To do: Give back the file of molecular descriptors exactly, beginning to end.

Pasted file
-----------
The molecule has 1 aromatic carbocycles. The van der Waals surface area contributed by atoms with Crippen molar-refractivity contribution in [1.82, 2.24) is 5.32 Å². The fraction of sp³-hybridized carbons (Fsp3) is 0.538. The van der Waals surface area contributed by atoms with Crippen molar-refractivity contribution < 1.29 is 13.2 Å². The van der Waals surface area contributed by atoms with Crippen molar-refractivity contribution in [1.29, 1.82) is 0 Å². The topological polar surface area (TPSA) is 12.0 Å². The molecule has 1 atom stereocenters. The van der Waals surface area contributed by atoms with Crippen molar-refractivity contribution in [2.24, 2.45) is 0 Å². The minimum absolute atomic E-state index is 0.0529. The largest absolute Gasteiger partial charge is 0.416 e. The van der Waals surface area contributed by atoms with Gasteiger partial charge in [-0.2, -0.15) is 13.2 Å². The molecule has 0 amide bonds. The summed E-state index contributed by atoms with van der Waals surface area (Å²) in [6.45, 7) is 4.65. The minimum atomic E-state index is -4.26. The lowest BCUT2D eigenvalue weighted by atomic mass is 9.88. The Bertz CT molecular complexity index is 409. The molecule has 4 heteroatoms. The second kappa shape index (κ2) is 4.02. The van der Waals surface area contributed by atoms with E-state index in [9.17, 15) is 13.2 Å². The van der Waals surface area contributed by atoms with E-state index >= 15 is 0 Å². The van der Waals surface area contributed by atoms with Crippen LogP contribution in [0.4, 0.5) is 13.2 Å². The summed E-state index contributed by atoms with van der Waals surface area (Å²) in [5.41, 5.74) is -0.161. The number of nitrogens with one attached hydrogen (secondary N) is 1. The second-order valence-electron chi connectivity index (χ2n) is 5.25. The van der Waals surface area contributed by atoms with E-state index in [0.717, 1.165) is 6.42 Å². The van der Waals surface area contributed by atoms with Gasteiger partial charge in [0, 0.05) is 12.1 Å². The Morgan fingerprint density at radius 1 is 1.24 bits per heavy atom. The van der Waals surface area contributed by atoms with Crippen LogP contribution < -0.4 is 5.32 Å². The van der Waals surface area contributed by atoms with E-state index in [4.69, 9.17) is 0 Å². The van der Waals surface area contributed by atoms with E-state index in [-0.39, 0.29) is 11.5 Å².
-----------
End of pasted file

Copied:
The molecule has 1 aromatic carbocycles. The van der Waals surface area contributed by atoms with Crippen molar-refractivity contribution in [1.82, 2.24) is 5.32 Å². The fraction of sp³-hybridized carbons (Fsp3) is 0.538. The van der Waals surface area contributed by atoms with Crippen molar-refractivity contribution < 1.29 is 13.2 Å². The van der Waals surface area contributed by atoms with Crippen molar-refractivity contribution in [1.29, 1.82) is 0 Å². The topological polar surface area (TPSA) is 12.0 Å². The molecule has 1 atom stereocenters. The van der Waals surface area contributed by atoms with Crippen molar-refractivity contribution in [2.24, 2.45) is 0 Å². The minimum absolute atomic E-state index is 0.0529. The largest absolute Gasteiger partial charge is 0.416 e. The van der Waals surface area contributed by atoms with Gasteiger partial charge in [-0.2, -0.15) is 13.2 Å². The molecule has 0 amide bonds. The summed E-state index contributed by atoms with van der Waals surface area (Å²) in [6.45, 7) is 4.65. The minimum atomic E-state index is -4.26. The lowest BCUT2D eigenvalue weighted by atomic mass is 9.88. The Bertz CT molecular complexity index is 409. The molecule has 4 heteroatoms. The second kappa shape index (κ2) is 4.02. The van der Waals surface area contributed by atoms with E-state index in [9.17, 15) is 13.2 Å². The van der Waals surface area contributed by atoms with E-state index >= 15 is 0 Å². The van der Waals surface area contributed by atoms with Crippen LogP contribution in [0.4, 0.5) is 13.2 Å². The summed E-state index contributed by atoms with van der Waals surface area (Å²) in [5.41, 5.74) is -0.161. The number of nitrogens with one attached hydrogen (secondary N) is 1. The second-order valence-electron chi connectivity index (χ2n) is 5.25. The van der Waals surface area contributed by atoms with E-state index in [0.717, 1.165) is 6.42 Å². The van der Waals surface area contributed by atoms with Gasteiger partial charge in [0, 0.05) is 12.1 Å². The Morgan fingerprint density at radius 1 is 1.24 bits per heavy atom. The van der Waals surface area contributed by atoms with Crippen LogP contribution < -0.4 is 5.32 Å². The van der Waals surface area contributed by atoms with E-state index in [4.69, 9.17) is 0 Å². The van der Waals surface area contributed by atoms with E-state index in [-0.39, 0.29) is 11.5 Å².